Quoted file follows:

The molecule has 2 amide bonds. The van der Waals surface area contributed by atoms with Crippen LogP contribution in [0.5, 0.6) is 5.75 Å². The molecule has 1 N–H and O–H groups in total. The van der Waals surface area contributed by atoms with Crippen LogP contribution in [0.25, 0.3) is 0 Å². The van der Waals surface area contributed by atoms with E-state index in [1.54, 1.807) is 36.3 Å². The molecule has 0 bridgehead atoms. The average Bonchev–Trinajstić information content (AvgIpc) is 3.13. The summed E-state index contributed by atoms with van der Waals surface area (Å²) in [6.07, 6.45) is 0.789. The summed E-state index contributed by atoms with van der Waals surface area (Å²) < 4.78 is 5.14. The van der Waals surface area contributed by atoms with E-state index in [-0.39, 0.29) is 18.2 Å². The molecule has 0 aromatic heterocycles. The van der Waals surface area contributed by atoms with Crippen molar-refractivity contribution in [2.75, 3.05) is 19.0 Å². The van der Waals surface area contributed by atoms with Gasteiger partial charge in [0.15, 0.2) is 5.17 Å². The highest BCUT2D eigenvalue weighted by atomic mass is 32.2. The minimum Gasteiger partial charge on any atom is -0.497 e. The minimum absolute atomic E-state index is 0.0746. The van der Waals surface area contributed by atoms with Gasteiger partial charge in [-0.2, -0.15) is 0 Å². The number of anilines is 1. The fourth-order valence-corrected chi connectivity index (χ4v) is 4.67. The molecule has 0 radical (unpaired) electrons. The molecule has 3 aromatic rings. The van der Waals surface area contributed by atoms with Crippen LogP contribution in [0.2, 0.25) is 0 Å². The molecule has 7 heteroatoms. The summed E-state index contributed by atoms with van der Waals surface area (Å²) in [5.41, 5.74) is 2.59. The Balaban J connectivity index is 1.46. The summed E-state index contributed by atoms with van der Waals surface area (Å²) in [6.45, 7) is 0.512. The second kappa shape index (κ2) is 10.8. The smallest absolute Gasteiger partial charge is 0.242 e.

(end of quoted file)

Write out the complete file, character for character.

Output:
The molecule has 2 amide bonds. The van der Waals surface area contributed by atoms with Crippen LogP contribution in [0.5, 0.6) is 5.75 Å². The molecule has 1 N–H and O–H groups in total. The van der Waals surface area contributed by atoms with Crippen LogP contribution in [0.25, 0.3) is 0 Å². The van der Waals surface area contributed by atoms with E-state index in [1.54, 1.807) is 36.3 Å². The molecule has 0 bridgehead atoms. The average Bonchev–Trinajstić information content (AvgIpc) is 3.13. The summed E-state index contributed by atoms with van der Waals surface area (Å²) in [6.07, 6.45) is 0.789. The summed E-state index contributed by atoms with van der Waals surface area (Å²) < 4.78 is 5.14. The van der Waals surface area contributed by atoms with E-state index in [-0.39, 0.29) is 18.2 Å². The molecule has 0 aromatic heterocycles. The van der Waals surface area contributed by atoms with Crippen molar-refractivity contribution in [2.75, 3.05) is 19.0 Å². The van der Waals surface area contributed by atoms with Gasteiger partial charge in [0.15, 0.2) is 5.17 Å². The highest BCUT2D eigenvalue weighted by atomic mass is 32.2. The minimum Gasteiger partial charge on any atom is -0.497 e. The minimum absolute atomic E-state index is 0.0746. The van der Waals surface area contributed by atoms with Gasteiger partial charge in [-0.2, -0.15) is 0 Å². The number of anilines is 1. The fourth-order valence-corrected chi connectivity index (χ4v) is 4.67. The molecule has 0 radical (unpaired) electrons. The molecule has 3 aromatic rings. The van der Waals surface area contributed by atoms with Crippen LogP contribution in [0.2, 0.25) is 0 Å². The molecule has 7 heteroatoms. The summed E-state index contributed by atoms with van der Waals surface area (Å²) in [5.41, 5.74) is 2.59. The Balaban J connectivity index is 1.46. The summed E-state index contributed by atoms with van der Waals surface area (Å²) in [6.45, 7) is 0.512. The second kappa shape index (κ2) is 10.8. The smallest absolute Gasteiger partial charge is 0.242 e.